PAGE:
Special Announcement

Posted Friday, October 2, 2020

Tenants: Landlord Gives You Written Notice (Step 1 of 6)

”One Two - Served With Complaint Three - Decide to Respond Four - File Response Five - Trial Six - After Judgment

For a landlord to evict you legally, he or she has to first give you a notice to move out or give you a chance to fix the problem (like paying the rent). If you do not do what the notice asks before the time in the notice runs out, the landlord then can file an unlawful detainer case.

Notices are very difficult, and it is not easy to explain what kind of notice a landlord has to give in each case.  If you think your landlord gave you the wrong notice or made a mistake on the notice, talk to a lawyer because it may help you with your case. Notices are not court forms, but many notice forms are available at stores that carry business or legal forms. Sometimes the forms do not comply with California law, so make sure that the notice has all the legal requirements, because if it does not, you may have a defense to the eviction case.

Keep in mind that in some cases, a landlord can give a tenant more than 1 notice at the same time.  Treat all the notices you may receive as valid.

There are different types of notices, used for different reasons and with different requirements. Look at your notice to find out what type of notice you received.


The landlord has to serve the notice on you and other tenants properly. The landlord can do it himself or herself, or he or she can ask a friend to do it. The landlord can also hire a process server. The person who serves the notice must be at least 18 years old.

There are 3 ways for the landlord to serve you with the notice:

  • Personal service: The landlord or someone else gives the notice directly to you, in person.
  • Substituted service: If you are not home or at work, the landlord can leave the notice with a competent member of the household where you live or someone in charge where you work AND then mail a second copy to you at the address where the papers were left.
  • Posting and mailing ("nail and mail") service: If there is no one home to leave the papers with, the landlord can tape or nail the notice to the front door or somewhere where it can be seen easily, AND send a copy by mail to you at the property.

A notice is almost always needed before filing an unlawful detainer case. But there are a few exceptions:

  • Fixed term leases: If you have a lease for a fixed period of time, and the lease is up and the landlord does not extend it, the landlord can file an unlawful detainer case without giving notice first. But the landlord cannot take any rent after the lease runs out or he or she will be creating a new month-to-month tenancy.*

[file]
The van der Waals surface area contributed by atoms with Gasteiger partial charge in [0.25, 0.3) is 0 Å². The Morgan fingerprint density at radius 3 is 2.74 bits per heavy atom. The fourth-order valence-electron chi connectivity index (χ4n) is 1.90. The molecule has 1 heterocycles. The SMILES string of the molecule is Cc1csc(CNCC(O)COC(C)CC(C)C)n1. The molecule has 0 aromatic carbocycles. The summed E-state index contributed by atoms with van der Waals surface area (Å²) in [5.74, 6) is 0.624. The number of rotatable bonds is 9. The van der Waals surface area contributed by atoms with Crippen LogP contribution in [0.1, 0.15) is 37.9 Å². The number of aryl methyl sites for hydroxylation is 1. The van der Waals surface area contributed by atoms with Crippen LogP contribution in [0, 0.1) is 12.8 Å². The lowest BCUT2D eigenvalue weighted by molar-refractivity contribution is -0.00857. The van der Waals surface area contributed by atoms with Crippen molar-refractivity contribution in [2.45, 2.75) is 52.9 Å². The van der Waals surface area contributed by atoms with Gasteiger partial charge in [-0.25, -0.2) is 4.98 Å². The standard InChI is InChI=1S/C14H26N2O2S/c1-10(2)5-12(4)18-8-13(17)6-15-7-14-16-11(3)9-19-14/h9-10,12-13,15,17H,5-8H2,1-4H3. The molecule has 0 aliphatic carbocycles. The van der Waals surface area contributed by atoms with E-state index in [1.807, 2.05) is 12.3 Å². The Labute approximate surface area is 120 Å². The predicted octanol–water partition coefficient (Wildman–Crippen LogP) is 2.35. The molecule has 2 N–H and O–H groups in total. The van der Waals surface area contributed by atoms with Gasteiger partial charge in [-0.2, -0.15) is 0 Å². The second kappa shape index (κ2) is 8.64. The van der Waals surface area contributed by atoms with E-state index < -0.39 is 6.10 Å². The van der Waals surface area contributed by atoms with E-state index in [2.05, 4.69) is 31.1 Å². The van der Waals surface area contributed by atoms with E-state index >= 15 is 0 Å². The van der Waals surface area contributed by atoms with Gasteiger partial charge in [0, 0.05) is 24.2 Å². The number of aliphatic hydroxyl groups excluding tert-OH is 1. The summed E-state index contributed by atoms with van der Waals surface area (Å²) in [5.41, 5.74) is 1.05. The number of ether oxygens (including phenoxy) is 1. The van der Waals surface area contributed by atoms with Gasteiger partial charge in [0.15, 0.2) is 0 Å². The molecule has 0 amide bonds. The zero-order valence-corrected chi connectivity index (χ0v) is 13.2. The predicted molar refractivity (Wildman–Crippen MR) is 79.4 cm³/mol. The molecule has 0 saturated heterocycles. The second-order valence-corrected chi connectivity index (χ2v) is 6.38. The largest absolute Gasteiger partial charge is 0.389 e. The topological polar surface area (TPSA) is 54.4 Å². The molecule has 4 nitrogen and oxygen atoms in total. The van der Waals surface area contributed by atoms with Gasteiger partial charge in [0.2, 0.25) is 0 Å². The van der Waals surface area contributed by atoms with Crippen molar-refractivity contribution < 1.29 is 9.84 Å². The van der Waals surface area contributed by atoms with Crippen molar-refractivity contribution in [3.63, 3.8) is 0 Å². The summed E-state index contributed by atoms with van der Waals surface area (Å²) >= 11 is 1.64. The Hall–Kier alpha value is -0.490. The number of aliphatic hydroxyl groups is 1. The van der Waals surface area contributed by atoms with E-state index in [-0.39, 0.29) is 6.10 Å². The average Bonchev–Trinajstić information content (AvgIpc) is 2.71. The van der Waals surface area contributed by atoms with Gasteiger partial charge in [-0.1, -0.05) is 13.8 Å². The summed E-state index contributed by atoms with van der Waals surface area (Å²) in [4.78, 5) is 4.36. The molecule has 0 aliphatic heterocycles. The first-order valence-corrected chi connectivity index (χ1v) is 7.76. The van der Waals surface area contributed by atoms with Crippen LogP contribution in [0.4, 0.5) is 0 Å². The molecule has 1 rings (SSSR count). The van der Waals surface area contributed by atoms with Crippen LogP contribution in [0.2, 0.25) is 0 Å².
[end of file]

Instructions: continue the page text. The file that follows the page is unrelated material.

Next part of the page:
• The landlord accepts your notice to end the lease: If you give the landlord notice that you will be moving out, but you do not, then the landlord can file an unlawful detainer case right away.
  • You work for the landlord and live on the property as part of the job: The landlord can file an unlawful detainer case without notice as soon as you do not work for the landlord anymore.

* In a rent-controlled area, the landlord may not be able to evict a tenant when the lease is up unless the landlord has a good reason ("just cause") to file an eviction case. The landlord will probably need a notice in that case. Contact your local city or county government office to find out if you live in a rent-controlled area. Or talk to your self-help center, or a lawyer for help.

In general, once a landlord gives you notice, you can:

  • Do what the notice asks within the time allowed,
  • Not do what the notice asks, or
  • Try to reach an agreement with the landlord.

If you do not do what the notice asks, the landlord can file an unlawful detainer case in court to evict you and collect back rent.  If you do what the notice requires (like pay the back rent in full), then the landlord cannot file an unlawful detainer case. If he or she does anyway, you can successfully defend yourself against it.

If the landlord does not wait until the notice period runs out to file the eviction case in court, you can ask the court to dismiss the case.

To count the days in the notice period:

  • The first day is the day after the notice is served.
  • Then count every day on the calendar. Do not count Saturdays, Sundays, or court holidays.
  • If the landlord does not serve the notice in person and has to mail a second copy, the notice is not considered served the day of mailing of the second copy. The next day, the notice period starts running.

For Tenants: The Eviction Process